Getting your gear dry in rainy weather

Avoiding that 'took too long to dry' smell

1 to 20 of 46 messages
03/11/2009 at 13:49

When I wash my running gear (and other clothes for that matter) in the morning and hang it on a clothes dryer in the house it can take 2 days to dry and then smells mouldy and needs washing again.

Anyone else got this problem and found a solution?  I don't want to put heating on just to dry clothes or buy a tumble dryer which I don't have space for anyway.

03/11/2009 at 13:51
LOL - I hang mine on the upstairs landing banister. The warm air rising dries it in no time
Edited: 03/11/2009 at 13:56
03/11/2009 at 13:54
Hi Gaz - I get better results from the banister but it's right by the muddy running shoe rack.   Maybe I'll have to stop being so hygiene-obsessed.
03/11/2009 at 13:56
I do as GZM does but having said that my running kit never takes 2 days to dry on the maiden......... What is you kit made out of?  Alternatively hang it outside when its not raining - it will take all day to dry but not a problem.  Now you're going to tell me you live in a bungalow or in a flat....... .  Do you have an airing cupboard? Thats where my wet trainers go.
03/11/2009 at 13:57
Why do you take your muddy shoes upstairs?
03/11/2009 at 13:59
I stick running gear in the airing cupboard to dry on wet days too.
03/11/2009 at 14:09

change your washing machine for a washer/dryer combo thingy?

put a dryer in your shed / garage?

or buy a de-humidifier...will help speed things up, but might cost a fair bit in electricity so might as well put the heating on! 

if your kit is made of technical material it should be more or less dry when it comes out of the machine...mine rarely take more than a few hours to totally dry.

03/11/2009 at 14:21

wish I had an airing cupboard.

I have this prob too Parky.  Not found a solution yet apart from a squirt of febreze

03/11/2009 at 14:27

Put it on whilst still wet and run around in it until it's dry???

You might need to take an umbrella though

03/11/2009 at 14:27
I have trouble with all of my clothes not just training clothes.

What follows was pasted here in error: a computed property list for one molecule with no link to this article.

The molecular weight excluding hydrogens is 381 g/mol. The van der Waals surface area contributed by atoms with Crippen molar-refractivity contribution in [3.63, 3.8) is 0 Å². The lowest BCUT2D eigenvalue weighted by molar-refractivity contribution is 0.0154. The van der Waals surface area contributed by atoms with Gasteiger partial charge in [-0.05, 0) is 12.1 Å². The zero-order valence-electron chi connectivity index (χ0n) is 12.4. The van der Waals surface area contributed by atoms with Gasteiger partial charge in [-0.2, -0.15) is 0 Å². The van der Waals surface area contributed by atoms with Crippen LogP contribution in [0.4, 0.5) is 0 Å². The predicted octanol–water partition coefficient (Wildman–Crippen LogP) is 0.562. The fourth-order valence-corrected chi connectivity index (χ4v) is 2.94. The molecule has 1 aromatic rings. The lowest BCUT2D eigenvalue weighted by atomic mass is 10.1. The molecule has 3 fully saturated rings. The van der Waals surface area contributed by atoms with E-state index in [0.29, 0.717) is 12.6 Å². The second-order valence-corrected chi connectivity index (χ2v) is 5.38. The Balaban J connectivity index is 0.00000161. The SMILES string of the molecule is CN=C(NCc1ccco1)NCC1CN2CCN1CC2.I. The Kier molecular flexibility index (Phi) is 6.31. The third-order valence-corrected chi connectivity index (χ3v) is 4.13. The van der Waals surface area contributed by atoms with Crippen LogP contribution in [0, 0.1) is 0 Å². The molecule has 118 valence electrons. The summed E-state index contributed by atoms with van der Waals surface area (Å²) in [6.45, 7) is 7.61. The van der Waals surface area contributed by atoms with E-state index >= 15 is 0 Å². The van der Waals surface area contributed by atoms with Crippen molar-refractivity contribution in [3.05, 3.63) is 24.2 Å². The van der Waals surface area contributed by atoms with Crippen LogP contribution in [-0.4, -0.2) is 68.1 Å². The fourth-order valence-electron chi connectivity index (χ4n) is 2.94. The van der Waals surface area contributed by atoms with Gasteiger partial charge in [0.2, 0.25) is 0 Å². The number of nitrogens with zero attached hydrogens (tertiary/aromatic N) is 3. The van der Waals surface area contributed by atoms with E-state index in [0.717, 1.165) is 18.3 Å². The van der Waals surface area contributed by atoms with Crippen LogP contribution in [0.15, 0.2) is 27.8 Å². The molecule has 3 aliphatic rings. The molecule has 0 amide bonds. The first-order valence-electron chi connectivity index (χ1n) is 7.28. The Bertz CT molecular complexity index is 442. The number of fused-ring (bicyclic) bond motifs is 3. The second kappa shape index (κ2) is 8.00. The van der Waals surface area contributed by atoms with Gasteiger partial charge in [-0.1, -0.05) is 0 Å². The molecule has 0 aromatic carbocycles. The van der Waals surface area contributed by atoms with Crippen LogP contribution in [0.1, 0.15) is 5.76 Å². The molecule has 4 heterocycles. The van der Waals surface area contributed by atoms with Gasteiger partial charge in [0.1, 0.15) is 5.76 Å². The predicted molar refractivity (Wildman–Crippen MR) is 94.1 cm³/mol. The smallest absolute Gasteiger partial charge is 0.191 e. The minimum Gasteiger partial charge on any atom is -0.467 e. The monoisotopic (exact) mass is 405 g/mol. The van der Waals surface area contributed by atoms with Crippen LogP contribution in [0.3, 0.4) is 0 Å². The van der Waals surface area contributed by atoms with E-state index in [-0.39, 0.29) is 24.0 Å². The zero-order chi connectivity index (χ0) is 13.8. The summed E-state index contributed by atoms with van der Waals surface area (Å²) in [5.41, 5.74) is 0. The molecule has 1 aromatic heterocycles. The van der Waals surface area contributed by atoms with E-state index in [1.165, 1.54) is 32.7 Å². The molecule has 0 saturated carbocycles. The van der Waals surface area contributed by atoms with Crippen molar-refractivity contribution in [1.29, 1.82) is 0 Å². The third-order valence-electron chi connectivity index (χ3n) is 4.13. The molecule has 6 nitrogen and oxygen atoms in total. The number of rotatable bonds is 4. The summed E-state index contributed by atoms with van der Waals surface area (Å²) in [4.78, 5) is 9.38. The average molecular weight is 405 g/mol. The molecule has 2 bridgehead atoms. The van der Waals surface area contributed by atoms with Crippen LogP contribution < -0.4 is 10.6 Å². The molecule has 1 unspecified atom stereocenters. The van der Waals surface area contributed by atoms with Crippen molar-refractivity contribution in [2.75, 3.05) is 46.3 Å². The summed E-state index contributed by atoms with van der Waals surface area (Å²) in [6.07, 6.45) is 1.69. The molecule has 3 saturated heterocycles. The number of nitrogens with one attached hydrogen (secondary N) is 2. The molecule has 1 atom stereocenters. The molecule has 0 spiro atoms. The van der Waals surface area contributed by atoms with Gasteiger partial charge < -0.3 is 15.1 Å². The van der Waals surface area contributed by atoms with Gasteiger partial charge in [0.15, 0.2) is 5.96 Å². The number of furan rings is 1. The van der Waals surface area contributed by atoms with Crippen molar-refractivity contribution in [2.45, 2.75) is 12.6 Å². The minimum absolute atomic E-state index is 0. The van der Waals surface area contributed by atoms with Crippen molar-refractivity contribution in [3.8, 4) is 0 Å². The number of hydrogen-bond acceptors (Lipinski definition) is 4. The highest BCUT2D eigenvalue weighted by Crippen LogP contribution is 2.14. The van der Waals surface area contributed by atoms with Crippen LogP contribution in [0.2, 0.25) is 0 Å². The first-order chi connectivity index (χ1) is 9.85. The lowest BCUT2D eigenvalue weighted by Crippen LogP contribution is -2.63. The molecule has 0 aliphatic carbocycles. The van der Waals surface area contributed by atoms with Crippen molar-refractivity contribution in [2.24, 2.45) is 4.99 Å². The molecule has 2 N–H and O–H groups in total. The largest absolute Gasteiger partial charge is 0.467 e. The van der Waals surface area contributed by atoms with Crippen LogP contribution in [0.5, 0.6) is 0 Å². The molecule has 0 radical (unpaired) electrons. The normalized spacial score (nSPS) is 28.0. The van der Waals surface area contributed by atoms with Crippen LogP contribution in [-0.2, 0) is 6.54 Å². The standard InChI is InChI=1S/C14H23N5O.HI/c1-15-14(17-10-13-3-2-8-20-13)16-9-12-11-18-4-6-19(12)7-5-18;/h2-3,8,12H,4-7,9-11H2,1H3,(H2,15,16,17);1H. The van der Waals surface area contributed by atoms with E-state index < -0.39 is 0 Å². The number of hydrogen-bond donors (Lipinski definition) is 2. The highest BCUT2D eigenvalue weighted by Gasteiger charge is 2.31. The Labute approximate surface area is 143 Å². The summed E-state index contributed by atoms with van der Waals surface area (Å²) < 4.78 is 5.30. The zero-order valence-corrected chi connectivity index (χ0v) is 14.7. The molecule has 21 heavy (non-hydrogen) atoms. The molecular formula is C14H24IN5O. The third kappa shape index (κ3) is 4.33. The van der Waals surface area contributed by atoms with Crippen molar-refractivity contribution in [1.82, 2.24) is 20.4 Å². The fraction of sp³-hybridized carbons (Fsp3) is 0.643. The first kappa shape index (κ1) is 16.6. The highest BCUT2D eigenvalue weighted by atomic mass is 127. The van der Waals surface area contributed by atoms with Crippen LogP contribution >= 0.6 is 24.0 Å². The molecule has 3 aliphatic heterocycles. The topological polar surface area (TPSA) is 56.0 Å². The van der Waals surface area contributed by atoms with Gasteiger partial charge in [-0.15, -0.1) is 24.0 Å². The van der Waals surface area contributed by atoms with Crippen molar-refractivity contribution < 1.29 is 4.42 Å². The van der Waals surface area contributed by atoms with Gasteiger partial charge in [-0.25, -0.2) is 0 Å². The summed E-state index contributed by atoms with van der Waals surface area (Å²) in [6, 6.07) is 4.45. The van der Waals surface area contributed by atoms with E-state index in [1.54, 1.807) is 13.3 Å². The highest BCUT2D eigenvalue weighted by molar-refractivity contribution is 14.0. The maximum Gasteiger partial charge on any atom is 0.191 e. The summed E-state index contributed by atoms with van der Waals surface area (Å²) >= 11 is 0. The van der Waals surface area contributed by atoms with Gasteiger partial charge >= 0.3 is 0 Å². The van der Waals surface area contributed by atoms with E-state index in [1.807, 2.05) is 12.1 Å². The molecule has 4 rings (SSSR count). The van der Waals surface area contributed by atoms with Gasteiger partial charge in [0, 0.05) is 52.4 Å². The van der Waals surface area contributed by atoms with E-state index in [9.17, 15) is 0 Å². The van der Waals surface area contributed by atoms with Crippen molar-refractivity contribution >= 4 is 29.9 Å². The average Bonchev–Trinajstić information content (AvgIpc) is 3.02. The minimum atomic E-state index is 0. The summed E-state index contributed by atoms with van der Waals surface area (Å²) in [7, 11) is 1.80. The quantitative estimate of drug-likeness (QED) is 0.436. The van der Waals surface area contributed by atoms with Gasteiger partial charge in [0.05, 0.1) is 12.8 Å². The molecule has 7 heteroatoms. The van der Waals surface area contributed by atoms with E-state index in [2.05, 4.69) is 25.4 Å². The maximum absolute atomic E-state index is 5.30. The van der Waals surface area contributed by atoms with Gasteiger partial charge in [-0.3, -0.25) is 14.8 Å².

03/11/2009 at 14:29
I have this problem too. Not so much with my tops as they're lightweight wicking fabric, but I had the airer in my little utility room, and it was taking ages to dry, so brought dryer out into kitchen at night and air circulating in there seems to work a treat.
03/11/2009 at 14:29

No shed or garage - that's inner city living for you.   No airing cupboard.  No space in skinny entrance corridor' for shoe rack.

Tigerlily - my kit's the usual wicking, quick-dry material but leggings with a waistband can take 2 days to dry.  I think having a dark house doesn't help - it's overlooked by huge walls at front and back because it's right next to a railway line and backs on to some shops.  When we had all that rain earlier in the year, my favourite Odlo top was on the line for 3 days while I was at work because of the unpredictable weather.  When I eventually brought it in, it smelt of rotting leaves and I had to throw it.

Edited: 03/11/2009 at 14:30
03/11/2009 at 14:30
Oh and another question, when the mould smell sets in, it seems to hang around for a few washes until it completely goes.  Is this due to mould spores or something?
03/11/2009 at 14:38
Just googled this and baking soda is supposed to be good.  I shall give it a go
03/11/2009 at 14:38

I have this problem when I wash my sports kit on the quick or delicates cycle, which doesn't spin out very fast so they're still dripping wet when they come out of the machine. Not a problem in summer, they just dry off in the warm conservatory.

In winter I give them an extra high-speed spin so they're just a bit damp afterwards, and then onto the clothes horse by the radiator.

I know what you mean about the smell, though.

03/11/2009 at 14:43
Slap some conditioner in next wash, seems to work & you'll whiff nice when out running.
seren nos    pirate
03/11/2009 at 14:47
I jusat have to put on the heating for a couple of hours.leave the clothes on the radiators and over the banisters .then have another blast with the heating later on...............no other way with so much washing going on
cougie    pirate
03/11/2009 at 14:52
Bung the heating on and put the kit next to that. I hate that mildewy smell that some people have.
03/11/2009 at 14:59

Thanks everyone.  I'll try those things - baking soda; airer in kitchen; blast of heating for an hour or so

I already do extra spinning and have started to use 'nice'-smelling eco fabric conditioner, rather than vinegar.  Might put baking soda/bicarb in at the fab con stage now tho'.

Shimmy shimmy wrote (see)
I have trouble with all of my clothes not just training clothes.

I had to take my jeans off the drier yesterday and put them straight back in the wash.  Pooh!  *Holds nose in disgust.*

Edited: 03/11/2009 at 15:02
03/11/2009 at 15:02

That's it Coughie - mildew.  That's the smell.  I've never gone out in gear smelling of it tho', so you haven't smelt me.   I can't bear to put anything on when it smells of that smell.

I'll just have to get used to putting the heating on when it's not really necessary.

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